Divorce Coping Tip of the Day



There are many resources for someone going through a divorce, be it family and friends, support groups, books both fiction and non. Now add an app to that list.

Touted as being a kinder, gentler support, it uses poetry, practical tips, humor and encouragement to bring some positivity into the process of separation.

Divorce Coping Tip of the Day4.5/5 Google Play, Android devices

Children and Divorce

Father comforts a sad child

Over on Huffington Post, they are running a series on how to help children through a divorce. While every situation is unique, there are some common guidelines for every child.

*Never make your child feel guilty for loving their mom or dad. While there may be fault on one side or other, kids center their world around their parents and sabotaging that love can cause anguish. Never ask them who they would rather live with, or who they love more. They love you both, and want to live with you both.

*Don’t put the kids in the middle of negotiations, arguments or arrangements. They shouldn’t be passing messages or mediating, that makes them take on a mature role in the separation, something that needs to be reserved for adults. Ask a friend, send a text or email, write a note, hire a lawyer instead.

*It’s okay to hide things from the kids. They don’t need to know that a parent behaved badly, or who wronged whom. Their world is already devastated, without adding more negative emotions to the mix. If they ask questions, keep the answers age appropriate, and let them dictate how much information they want.

*Get a routine as quickly as possible. A solid schedule that a child can count on is invaluable in rebuilding a sense of safety and security.

*Let your child’s teacher or caregivers know what’s going on. It might not feel right to air your personal laundry but these are your child’s advocates, and can help give encouragement or watch for common warning signs of stress, such as acting out. Stay neutral and don’t give too many personal details, a brief overview of the split and any new visitation schedules is plenty.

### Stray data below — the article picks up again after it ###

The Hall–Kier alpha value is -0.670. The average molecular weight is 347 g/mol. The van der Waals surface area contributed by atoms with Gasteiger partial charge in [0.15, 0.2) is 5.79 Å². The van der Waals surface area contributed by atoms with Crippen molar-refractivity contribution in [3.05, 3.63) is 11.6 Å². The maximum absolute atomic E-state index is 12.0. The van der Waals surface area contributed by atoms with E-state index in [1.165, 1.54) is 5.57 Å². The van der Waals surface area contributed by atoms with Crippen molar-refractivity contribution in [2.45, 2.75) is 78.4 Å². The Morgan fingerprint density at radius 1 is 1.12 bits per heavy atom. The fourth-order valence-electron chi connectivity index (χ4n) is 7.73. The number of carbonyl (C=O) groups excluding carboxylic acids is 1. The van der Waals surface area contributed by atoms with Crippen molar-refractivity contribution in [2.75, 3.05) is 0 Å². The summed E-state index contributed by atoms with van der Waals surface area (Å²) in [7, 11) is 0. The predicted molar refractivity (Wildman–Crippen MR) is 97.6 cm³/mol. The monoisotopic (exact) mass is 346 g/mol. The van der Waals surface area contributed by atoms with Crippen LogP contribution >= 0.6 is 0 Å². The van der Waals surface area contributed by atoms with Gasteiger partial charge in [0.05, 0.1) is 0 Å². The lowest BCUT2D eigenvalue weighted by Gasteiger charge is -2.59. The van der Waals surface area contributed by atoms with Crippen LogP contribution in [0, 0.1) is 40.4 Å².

For more ideas and tips, check How to Help Your Toddler Through Divorce and How to Help Children Ages 6-12 Through Your Divorce

Keeping Divorce Costs Down

court money

The Huffington Post recently listed 10 ways to keep divorce costs down. Their suggestions include limiting or consolidating calls to your attorney, reviewing your invoices carefully and arriving to your court hearings prepared and on time.

For more tips, visit the story at Huffington Post.

Google calendar week

Kid schedules are hard enough to follow without factoring in two or more households, child handovers, visitations and multiple calendars. A good option is to start an online calendar that all parties can access. Appointments can be scheduled with notices and reminders going out via email, and entries can even be color coded as to who is picking up or dropping off the kids.

This is also possibly a good solution if there are contact restrictions or conflict between parents, so scheduling can be solidified without direct contact between the parties. Talk to your attorney or the courts before starting a joint calendar if there is a restraining order or order of protection in effect.